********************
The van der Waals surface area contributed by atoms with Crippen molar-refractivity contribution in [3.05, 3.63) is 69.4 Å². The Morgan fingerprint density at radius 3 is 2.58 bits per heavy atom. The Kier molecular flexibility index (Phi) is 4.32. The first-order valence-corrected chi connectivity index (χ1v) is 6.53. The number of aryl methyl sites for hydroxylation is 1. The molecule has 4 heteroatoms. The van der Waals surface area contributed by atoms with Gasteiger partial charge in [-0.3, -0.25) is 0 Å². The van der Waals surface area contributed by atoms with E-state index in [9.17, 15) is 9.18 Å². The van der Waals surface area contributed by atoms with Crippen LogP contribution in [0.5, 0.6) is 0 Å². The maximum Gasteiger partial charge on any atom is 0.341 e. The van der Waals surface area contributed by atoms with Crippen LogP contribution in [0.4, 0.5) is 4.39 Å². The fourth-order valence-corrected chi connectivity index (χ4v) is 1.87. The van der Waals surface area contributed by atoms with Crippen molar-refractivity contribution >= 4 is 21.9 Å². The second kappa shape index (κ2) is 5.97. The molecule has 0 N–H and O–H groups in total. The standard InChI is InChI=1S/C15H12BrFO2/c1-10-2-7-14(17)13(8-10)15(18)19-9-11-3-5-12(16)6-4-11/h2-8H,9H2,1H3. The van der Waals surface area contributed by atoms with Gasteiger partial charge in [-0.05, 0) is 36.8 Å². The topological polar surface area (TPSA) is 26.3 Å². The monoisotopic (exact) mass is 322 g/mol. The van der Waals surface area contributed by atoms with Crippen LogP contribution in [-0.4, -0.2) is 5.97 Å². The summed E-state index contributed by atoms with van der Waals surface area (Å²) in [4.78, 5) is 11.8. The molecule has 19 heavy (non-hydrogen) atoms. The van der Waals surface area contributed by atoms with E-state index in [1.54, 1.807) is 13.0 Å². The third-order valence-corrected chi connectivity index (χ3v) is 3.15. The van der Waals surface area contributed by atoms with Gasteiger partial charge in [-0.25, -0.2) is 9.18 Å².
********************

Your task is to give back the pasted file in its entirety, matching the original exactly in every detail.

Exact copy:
The van der Waals surface area contributed by atoms with Crippen molar-refractivity contribution in [3.05, 3.63) is 69.4 Å². The Morgan fingerprint density at radius 3 is 2.58 bits per heavy atom. The Kier molecular flexibility index (Phi) is 4.32. The first-order valence-corrected chi connectivity index (χ1v) is 6.53. The number of aryl methyl sites for hydroxylation is 1. The molecule has 4 heteroatoms. The van der Waals surface area contributed by atoms with Gasteiger partial charge in [-0.3, -0.25) is 0 Å². The van der Waals surface area contributed by atoms with E-state index in [9.17, 15) is 9.18 Å². The van der Waals surface area contributed by atoms with Crippen LogP contribution in [0.5, 0.6) is 0 Å². The maximum Gasteiger partial charge on any atom is 0.341 e. The van der Waals surface area contributed by atoms with Crippen LogP contribution in [0.4, 0.5) is 4.39 Å². The fourth-order valence-corrected chi connectivity index (χ4v) is 1.87. The van der Waals surface area contributed by atoms with Crippen molar-refractivity contribution >= 4 is 21.9 Å². The second kappa shape index (κ2) is 5.97. The molecule has 0 N–H and O–H groups in total. The standard InChI is InChI=1S/C15H12BrFO2/c1-10-2-7-14(17)13(8-10)15(18)19-9-11-3-5-12(16)6-4-11/h2-8H,9H2,1H3. The van der Waals surface area contributed by atoms with Gasteiger partial charge in [-0.05, 0) is 36.8 Å². The topological polar surface area (TPSA) is 26.3 Å². The monoisotopic (exact) mass is 322 g/mol. The van der Waals surface area contributed by atoms with Crippen LogP contribution in [-0.4, -0.2) is 5.97 Å². The summed E-state index contributed by atoms with van der Waals surface area (Å²) in [4.78, 5) is 11.8. The molecule has 19 heavy (non-hydrogen) atoms. The van der Waals surface area contributed by atoms with E-state index in [1.54, 1.807) is 13.0 Å². The third-order valence-corrected chi connectivity index (χ3v) is 3.15. The van der Waals surface area contributed by atoms with Gasteiger partial charge in [-0.25, -0.2) is 9.18 Å².